Chairing District Accreditation teams, delivering software training, and conducting workshops have brought me in contact with schools and school personnel in a number of states. As we talk about technology, the topic is invariably raised of just what percentage of households has Internet access. We have sound educational objectives that involve student use of the Internet at home. Yet, we hesitate to move forward because of those who “don’t have the Internet.”


The discrepancies between the libraries in large cities and those in small towns are enormous. So too are the discrepancies between resources in affluent versus poverty-ridden schools. The great equalizer is the Internet. The Internet is the same in the Library of Congress as it is in the library down the street.

We must re-frame the question from, “Do you have Internet access?” to “How do you have Internet access?” Do you have access at home? If not, what about at work? Can you get to a public library on a regular basis? Can you go to a neighbor’s house?

As long as we operate in a mode that assumes part of our population will not access the Internet, we can never fully use this tool in the homework or projects we assign. We further the disconnect that so many see between our educational system and how the real world operates.

People generally rise to the expectations set before them. If we proceed with the assumption that our students can gain Internet access, they will find a way. If we proceed with the assumption that our parents can gain Internet access, they will find a way. Our communication methods can become more streamlined. Our assignments and the resources required to complete them can mirror how resources are used in the real world to solve problems. In short, we can move to a new level.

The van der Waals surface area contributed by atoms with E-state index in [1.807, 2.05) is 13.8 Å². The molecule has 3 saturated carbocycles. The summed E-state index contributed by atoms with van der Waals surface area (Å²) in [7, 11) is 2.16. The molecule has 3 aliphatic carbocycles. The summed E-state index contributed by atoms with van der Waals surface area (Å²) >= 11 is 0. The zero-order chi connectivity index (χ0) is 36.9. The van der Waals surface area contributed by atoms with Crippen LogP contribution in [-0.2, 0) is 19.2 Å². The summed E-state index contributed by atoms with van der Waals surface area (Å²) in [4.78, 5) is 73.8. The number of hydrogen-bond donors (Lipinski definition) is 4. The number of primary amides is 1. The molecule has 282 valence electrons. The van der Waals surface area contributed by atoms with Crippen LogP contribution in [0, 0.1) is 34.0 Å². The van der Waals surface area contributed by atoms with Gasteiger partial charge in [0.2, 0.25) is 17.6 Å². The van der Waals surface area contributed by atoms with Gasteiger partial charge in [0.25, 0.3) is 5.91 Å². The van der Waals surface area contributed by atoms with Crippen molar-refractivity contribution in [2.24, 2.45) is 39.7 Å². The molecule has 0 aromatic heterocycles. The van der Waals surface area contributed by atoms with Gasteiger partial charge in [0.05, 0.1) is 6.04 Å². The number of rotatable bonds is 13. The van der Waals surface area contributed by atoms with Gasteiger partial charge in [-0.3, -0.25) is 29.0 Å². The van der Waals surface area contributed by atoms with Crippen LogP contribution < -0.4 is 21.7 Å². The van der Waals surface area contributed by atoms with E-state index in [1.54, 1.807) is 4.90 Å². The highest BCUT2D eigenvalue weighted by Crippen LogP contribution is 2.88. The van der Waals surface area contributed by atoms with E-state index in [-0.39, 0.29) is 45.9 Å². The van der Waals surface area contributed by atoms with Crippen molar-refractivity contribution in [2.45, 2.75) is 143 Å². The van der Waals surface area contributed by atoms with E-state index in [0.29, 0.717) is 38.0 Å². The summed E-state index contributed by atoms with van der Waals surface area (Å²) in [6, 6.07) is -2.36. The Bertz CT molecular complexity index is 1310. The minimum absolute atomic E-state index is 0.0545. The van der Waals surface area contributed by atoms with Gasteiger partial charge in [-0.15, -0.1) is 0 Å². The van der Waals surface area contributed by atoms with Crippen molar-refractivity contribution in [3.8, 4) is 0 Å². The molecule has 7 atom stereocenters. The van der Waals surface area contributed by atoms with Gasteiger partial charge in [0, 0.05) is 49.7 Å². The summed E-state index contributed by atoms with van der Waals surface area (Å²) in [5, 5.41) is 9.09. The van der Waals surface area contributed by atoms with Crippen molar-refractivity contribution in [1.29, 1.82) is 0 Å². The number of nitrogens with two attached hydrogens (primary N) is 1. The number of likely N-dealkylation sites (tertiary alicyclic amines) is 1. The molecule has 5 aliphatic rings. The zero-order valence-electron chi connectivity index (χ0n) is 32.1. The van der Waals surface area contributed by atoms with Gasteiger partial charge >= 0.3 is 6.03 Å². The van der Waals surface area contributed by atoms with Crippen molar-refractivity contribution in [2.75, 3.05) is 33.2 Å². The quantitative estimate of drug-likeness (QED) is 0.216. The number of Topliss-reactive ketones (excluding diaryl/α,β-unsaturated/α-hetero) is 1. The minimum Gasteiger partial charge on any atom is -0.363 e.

At the same time, we tend to rely on the crutches that are available to us. As long as you give me water wings, I don’t have to learn to swim. As long as you let me keep the training wheels, I don’t have to really learn to ride the bike. As long as you continue to send me a paper copy of everything, I never have to figure out a way to become one of the “digital haves.”

 When we continue to make allowances for those who have yet to make joining the “digital haves” a priority, we become part of the problem. We send the message that access to the unlimited body of knowledge available with a few mouse clicks is just not that important. Perhaps it’s time to take away the water wings. Perhaps it’s time to take away the training wheels. Perhaps it’s time to stop duplicating every digital communication with a paper copy.

Let’s change the conversation. As we move through 2013, let’s refuse to allow a segment of the population to ignore a tool that holds so much potential. No longer ask the question, “Do you have the Internet?” Assume the answer to be “Yes.” The only question is the “How?”